The National Broadband Plan also recognized the vital role that private investment plays in the work to expand access and enhance broadband service.  The plan explained that the old-fashioned "Plain Old Telephone System" network infrastructure was incapable of meeting future needs, and that maintaining that obsolete network required carriers to spend money on lines that hardly anyone relied on anymore.  Meanwhile, consumer demand and continued tech innovation have driven private investment into modern, lightning-fast broadband network infrastructure.  Investment in our country's broadband infrastructure has been substantial: Estimates report that this investment totaled $1.2 trillion between 1996 and 2011. And last year, a White House report said since 2009, private sector investment into these networks came in at over $250 billion. In fact, the top two wireless carriers last year led all companies in all sectors in investing in our nation's future.  


Four years ago, the FCC presented a path that leads to expanded access, and those efforts are starting to pay off.  But achieving truly universal access to broadband will not be possible without significant additional private investment.  In order to achieve that goal, smart telecom regulations must be put in place; companies must have regulatory certainty.  Rules that both encourage investment into next-generation networks and that accelerate the movement forward to an all-broadband future will enable continued innovation, economic growth, and universal access for all Americans.  We encourage the FCC to study and learn the realities of today's marketplace, and ensure that any policies and regulations in the future accurately reflect today's dynamic and competitive ecosystem.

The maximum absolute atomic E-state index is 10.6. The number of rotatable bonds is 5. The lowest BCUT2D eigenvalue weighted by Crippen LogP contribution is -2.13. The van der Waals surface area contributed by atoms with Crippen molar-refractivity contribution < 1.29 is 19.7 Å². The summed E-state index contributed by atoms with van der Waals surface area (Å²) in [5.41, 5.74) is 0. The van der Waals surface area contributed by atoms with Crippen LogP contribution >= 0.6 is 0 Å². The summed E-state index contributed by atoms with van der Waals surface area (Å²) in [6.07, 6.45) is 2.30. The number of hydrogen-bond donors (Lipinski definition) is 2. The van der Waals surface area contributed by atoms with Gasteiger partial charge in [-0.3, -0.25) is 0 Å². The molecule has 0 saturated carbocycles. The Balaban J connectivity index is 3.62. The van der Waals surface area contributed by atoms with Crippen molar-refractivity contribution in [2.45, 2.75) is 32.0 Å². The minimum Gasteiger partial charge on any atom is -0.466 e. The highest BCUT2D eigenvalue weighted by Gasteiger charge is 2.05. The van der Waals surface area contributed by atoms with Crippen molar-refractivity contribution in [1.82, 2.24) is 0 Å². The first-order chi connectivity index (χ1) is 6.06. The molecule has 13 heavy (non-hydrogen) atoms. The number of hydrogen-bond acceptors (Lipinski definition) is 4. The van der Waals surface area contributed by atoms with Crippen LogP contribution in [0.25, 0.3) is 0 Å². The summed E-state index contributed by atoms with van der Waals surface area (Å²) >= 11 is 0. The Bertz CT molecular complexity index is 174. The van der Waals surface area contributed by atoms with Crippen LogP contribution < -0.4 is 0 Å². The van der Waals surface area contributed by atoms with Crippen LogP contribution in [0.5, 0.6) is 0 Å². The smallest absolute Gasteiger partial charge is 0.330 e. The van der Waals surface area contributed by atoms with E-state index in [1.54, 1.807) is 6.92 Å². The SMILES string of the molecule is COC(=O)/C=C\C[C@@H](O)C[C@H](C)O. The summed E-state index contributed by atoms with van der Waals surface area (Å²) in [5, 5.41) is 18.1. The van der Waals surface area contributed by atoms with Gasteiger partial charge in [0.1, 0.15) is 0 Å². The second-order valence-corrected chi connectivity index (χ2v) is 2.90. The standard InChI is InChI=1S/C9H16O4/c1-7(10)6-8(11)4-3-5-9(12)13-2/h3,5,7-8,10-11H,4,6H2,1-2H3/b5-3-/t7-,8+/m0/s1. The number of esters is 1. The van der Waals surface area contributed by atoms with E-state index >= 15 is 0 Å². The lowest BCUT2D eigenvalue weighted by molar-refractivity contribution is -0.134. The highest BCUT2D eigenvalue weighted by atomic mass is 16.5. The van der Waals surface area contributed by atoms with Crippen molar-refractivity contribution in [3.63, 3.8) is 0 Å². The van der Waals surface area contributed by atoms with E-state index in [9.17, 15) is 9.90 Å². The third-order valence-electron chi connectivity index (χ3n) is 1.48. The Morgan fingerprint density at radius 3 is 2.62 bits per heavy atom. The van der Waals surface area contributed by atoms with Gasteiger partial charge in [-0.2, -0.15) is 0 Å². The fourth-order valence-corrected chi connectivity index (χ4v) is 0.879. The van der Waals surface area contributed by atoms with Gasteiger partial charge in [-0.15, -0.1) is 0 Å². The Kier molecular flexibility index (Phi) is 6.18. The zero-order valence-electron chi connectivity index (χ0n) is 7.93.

Think about how many times a day you look at your wireless device, and all of the things you're doing with it. Talking. Checking email. Closing a sale.  Networking. Growing your business. The list can get pretty long.  The latest national wireless tax consumer survey by shows, it's clear that wireless is a 'must-have' for most Americans today, including small business owners.

According to the National Tax Survey, more than 80% of wireless consumers, including women entrepreneurs believe their wireless service is an essential part of their daily lives.  They rely upon their wireless devices for work, school, and personal management and feel a wireless device makes them more productive.  In its Economic Blueprint, WIPP outlines telecommunications principles.  Among them is the principle of  keeping the internet, access to it, etc. free of various government regulations that could impede success.

When it comes to taxes the survey found:

  • Four in five (81%) wireless consumers still think a combined state and local tax rate above the national average rate of 17% for wireless services is too much.
  • A whopping 97% believes the tax rate should be the same or less than the taxes they pay on general goods and services.
  • Nearly two thirds (61%) surveyed support Congress taking action by passing a 5-year moratorium on states or localities imposing any new or discriminatory tax specifically on wireless services.  The moratorium is set to expire this year.